The lung root is a collection of structures that suspends the lung from the mediastinum. Each root contains a bronchus, pulmonary artery, two pulmonary veins, bronchial vessels, pulmonary plexus of nerves and lymphatic vessels.
All these structures enter or leave the lung via the hilum – a wedge shaped area on its mediastinal surface.
The bronchial tree is a series of passages that supplies air to the alveoli of the lungs. It begins with the trachea, which divides into a left and right bronchus.
Note: The right bronchus has a higher incidence of foreign body inhalation due to its wider shape and more vertical course.
Each bronchus enters the root of the lung, passing through the hilum. Inside the lung, they divide to form lobar bronchi – one supplying each lobe.
Each lobar bronchus then further divides into several tertiary segmental bronchi. Each segmental bronchi provides air to a bronchopulmonary segment – these are the functional units of the lungs.
The segmental bronchi give rise to many conducting bronchioles, which eventually lead into terminal bronchioles. Each terminal bronchiole gives off respiratory bronchioles, which feature thin walled outpocketings that extend from their lumens. These are the alveoli – the site of gaseous exchange.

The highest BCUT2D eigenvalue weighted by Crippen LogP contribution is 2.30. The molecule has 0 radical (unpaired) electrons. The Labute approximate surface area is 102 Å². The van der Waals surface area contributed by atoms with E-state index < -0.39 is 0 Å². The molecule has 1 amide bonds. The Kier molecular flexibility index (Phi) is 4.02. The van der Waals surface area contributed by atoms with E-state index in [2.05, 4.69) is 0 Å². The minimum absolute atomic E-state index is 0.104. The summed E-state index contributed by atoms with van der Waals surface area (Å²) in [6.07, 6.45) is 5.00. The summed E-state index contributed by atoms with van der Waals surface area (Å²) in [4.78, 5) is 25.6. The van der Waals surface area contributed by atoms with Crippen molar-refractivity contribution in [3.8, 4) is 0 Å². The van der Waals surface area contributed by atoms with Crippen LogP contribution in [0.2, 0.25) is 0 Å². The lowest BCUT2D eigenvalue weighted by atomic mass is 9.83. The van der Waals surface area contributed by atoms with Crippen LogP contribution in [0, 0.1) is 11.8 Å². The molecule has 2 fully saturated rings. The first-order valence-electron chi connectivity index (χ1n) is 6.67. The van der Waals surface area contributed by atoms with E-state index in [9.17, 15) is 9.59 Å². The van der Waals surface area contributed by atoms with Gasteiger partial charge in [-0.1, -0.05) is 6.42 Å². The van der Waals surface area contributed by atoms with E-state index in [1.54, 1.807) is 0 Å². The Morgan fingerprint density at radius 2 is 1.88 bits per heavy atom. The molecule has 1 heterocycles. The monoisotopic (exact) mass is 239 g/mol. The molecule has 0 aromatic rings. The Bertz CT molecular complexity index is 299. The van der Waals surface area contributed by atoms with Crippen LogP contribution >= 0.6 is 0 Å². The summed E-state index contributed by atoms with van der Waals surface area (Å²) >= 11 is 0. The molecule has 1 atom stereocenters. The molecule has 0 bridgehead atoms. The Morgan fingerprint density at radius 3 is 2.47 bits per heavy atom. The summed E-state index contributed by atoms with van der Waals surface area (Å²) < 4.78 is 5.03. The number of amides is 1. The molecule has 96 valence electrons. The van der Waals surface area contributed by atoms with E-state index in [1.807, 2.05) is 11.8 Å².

The lungs are supplied with deoxygenated blood by the paired pulmonary arteries. Once the blood has received oxygenation, it leaves the lungs via four pulmonary veins (two for each lung).
The bronchi, lung roots, visceral pleura and supporting lung tissues require an extra nutritive blood supply. This is delivered by the bronchial arteries, which arise from the descending aorta.
The bronchial veins provide venous drainage. The right bronchial vein drains into the azygos vein, whilst the left drains into the accessory hemiazygos vein.
The nerves of the lungs are derived from the pulmonary plexuses. They feature sympathetic, parasympathetic and visceral afferent fibres:
- Parasympathetic: Derived from the vagus nerve. They stimulate secretion from the bronchial glands, contraction of the bronchial smooth muscle, and vasodilation of the pulmonary vessels.
- Sympathetic: Derived from the sympathetic trunks. They stimulate relaxation of the bronchial smooth muscle, and vasoconstriction of the pulmonary vessels.
- Visceral afferent: Conduct pain impulses to the sensory ganglion of the vagus nerve.
Clinical Relevance – Pulmonary Embolism
A pulmonary embolism refers to the obstruction of a pulmonary artery by a substance that has travelled from elsewhere in the body. The most common emboli are:
- Thrombus – responsible for the majority of cases and usually arises in a distant vein.
- Fat – following a bone fracture or orthopaedic surgery.
- Air – following cannulation in the neck.
The effect of a pulmonary embolism is a reduction in lung perfusion. This results in decreased blood oxygenation, and the accumulation of blood in the right ventricle of the heart. Clinical features include dyspnoea, chest pain, cough, haemoptysis and tachypnoea. In clinical medicine, the Wells’ score is used to assess the probability of PE.
Definitive treatment involves anticoagulation and thrombolytic therapy. This reduces the size of the embolus, and prevents further clotting.